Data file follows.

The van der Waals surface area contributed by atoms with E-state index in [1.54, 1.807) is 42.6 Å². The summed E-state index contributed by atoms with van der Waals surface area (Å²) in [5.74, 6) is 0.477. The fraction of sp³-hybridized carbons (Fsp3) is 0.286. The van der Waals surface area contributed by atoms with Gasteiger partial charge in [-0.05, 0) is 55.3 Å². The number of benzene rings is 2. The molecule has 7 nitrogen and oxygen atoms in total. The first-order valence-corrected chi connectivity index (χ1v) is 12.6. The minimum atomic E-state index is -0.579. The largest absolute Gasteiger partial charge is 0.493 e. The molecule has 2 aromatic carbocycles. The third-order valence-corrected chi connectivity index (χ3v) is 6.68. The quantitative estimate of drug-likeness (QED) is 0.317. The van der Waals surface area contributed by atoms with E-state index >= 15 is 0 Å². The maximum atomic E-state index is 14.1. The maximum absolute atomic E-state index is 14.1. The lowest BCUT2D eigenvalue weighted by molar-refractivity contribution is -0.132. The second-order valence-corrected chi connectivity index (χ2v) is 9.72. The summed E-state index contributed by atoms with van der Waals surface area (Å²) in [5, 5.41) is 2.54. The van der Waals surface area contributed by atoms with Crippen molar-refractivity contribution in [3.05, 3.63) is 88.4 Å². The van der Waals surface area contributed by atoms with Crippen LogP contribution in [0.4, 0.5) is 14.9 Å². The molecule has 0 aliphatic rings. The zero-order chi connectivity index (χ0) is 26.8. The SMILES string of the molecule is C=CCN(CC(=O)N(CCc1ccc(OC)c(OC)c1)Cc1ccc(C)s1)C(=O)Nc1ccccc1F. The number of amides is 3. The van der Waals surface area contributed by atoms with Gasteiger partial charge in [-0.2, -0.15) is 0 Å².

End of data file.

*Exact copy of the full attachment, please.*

The van der Waals surface area contributed by atoms with E-state index in [1.54, 1.807) is 42.6 Å². The summed E-state index contributed by atoms with van der Waals surface area (Å²) in [5.74, 6) is 0.477. The fraction of sp³-hybridized carbons (Fsp3) is 0.286. The van der Waals surface area contributed by atoms with Gasteiger partial charge in [-0.05, 0) is 55.3 Å². The number of benzene rings is 2. The molecule has 7 nitrogen and oxygen atoms in total. The first-order valence-corrected chi connectivity index (χ1v) is 12.6. The minimum atomic E-state index is -0.579. The largest absolute Gasteiger partial charge is 0.493 e. The molecule has 2 aromatic carbocycles. The third-order valence-corrected chi connectivity index (χ3v) is 6.68. The quantitative estimate of drug-likeness (QED) is 0.317. The van der Waals surface area contributed by atoms with E-state index >= 15 is 0 Å². The maximum atomic E-state index is 14.1. The maximum absolute atomic E-state index is 14.1. The lowest BCUT2D eigenvalue weighted by molar-refractivity contribution is -0.132. The second-order valence-corrected chi connectivity index (χ2v) is 9.72. The summed E-state index contributed by atoms with van der Waals surface area (Å²) in [5, 5.41) is 2.54. The van der Waals surface area contributed by atoms with Crippen molar-refractivity contribution in [3.05, 3.63) is 88.4 Å². The van der Waals surface area contributed by atoms with Crippen LogP contribution in [0.4, 0.5) is 14.9 Å². The molecule has 0 aliphatic rings. The zero-order chi connectivity index (χ0) is 26.8. The SMILES string of the molecule is C=CCN(CC(=O)N(CCc1ccc(OC)c(OC)c1)Cc1ccc(C)s1)C(=O)Nc1ccccc1F. The number of amides is 3. The van der Waals surface area contributed by atoms with Gasteiger partial charge in [-0.2, -0.15) is 0 Å².